Lately, I’ve become weary of the food police, a term coined by Julia Child for those focused on the questionable health benefits of her beloved butter and cream. Today it seems like the “food police” are everywhere. Newspapers and magazines, online features (especially those that list the top 10 worst ingredients you can consume!), national radio and TV broadcasts–all routinely offer up some new food that is verboten. “Keep fat to a minimum, give up evil carbs, lower your salt, only eat meat occasionally.” I listen, and dutifully adjust my recipes to follow the guidelines. Every so often, though, I throw caution out (much to my husband’s delight) to prepare, guilt-free, an indulgence like Rigatoni with Parmesan Cream, Prosciutto, and Arugula.
Here is a dish that I first tasted in a small neighborhood bistro in Paris. From my first bite I was smitten, not only by the delicious combination of tastes and textures, but also by the creation’s sheer simplicity. Rigatoni, cooked al dente, were tossed in a smooth-as-silk sauce that had been prepared with equal amounts of milk, crème fraîche, and grated Parmesan along with a hint of fresh nutmeg. The pasta, garnished with a small mound of arugula dressed in lemon juice and a sprinkle of julienned Serrano ham, was served in shallow bowls. Continue reading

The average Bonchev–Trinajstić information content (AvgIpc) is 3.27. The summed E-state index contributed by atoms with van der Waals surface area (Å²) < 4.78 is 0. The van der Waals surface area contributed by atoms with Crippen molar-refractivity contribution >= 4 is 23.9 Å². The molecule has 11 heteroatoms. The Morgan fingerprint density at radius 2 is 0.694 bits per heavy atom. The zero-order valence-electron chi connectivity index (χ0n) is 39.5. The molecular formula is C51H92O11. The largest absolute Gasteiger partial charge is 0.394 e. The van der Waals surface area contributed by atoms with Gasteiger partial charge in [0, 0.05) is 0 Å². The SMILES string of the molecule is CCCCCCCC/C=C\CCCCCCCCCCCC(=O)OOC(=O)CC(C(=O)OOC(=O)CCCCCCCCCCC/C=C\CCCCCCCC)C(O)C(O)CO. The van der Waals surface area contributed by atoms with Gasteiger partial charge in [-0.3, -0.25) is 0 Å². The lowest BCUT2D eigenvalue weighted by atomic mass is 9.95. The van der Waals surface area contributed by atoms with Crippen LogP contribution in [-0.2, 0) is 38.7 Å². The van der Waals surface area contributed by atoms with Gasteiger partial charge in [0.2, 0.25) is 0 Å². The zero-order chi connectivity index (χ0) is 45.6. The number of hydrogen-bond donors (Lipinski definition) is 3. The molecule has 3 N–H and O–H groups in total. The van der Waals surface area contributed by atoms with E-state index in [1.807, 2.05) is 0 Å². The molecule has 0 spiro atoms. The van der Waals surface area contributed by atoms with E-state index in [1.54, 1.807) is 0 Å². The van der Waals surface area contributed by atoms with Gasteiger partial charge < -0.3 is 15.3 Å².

When you send a cookbook manuscript to your publisher, the work doesn’t stop there. Editors pore over the pages for several months, and return them marked with queries and changes. The author (moi!) then reviews these “first copy edits” in agonizingly minute detail. This summer I spent the better part of two weeks in Paris at my computer dealing with the edits for Sunday Casseroles. I was so relieved when they were finished that I rewarded myself with an afternoon of guiltless shopping in France’s capital!
Next, designers and photographers get involved and produce a rough layout of the book with photos and text. This version, known as the “galleys,” usually arrives in hard copy annotated with more queries. Last Friday Fed Ex delivered a huge package filled with 175 pages of Sunday Casseroles galleys. For the past week I have been reading the manuscript in sleuth-like fashion, searching line by line for typos, misspellings, and omissions. My eyes are red and my pencils worn to nubs, but the job is finally done! Now, I have to pack up those pages and send them to Amy, my talented editor at Chronicle Books.
Since I thought readers might like a sneak peak of a favorite recipe from this collection, I’ve included the directions for Rigatoni with Spicy Tomato Sauce, Kalamatas and Two Cheeses. Some will recognize this special dish because it appeared in various versions in my syndicated column and on the cover of Bon Appetit in the 1990s. I hope you’ll enjoy it, and please do let me know if you discover any typos! Continue reading
This recipe is a perennial favorite of students. Back in the 1990s it appeared on a winter cover of Bon Appétit and then later in my book, American Favorites. This dish has plenty going for it—you can make it ahead, it’s and all-in-one main course, and it’s inexpensive.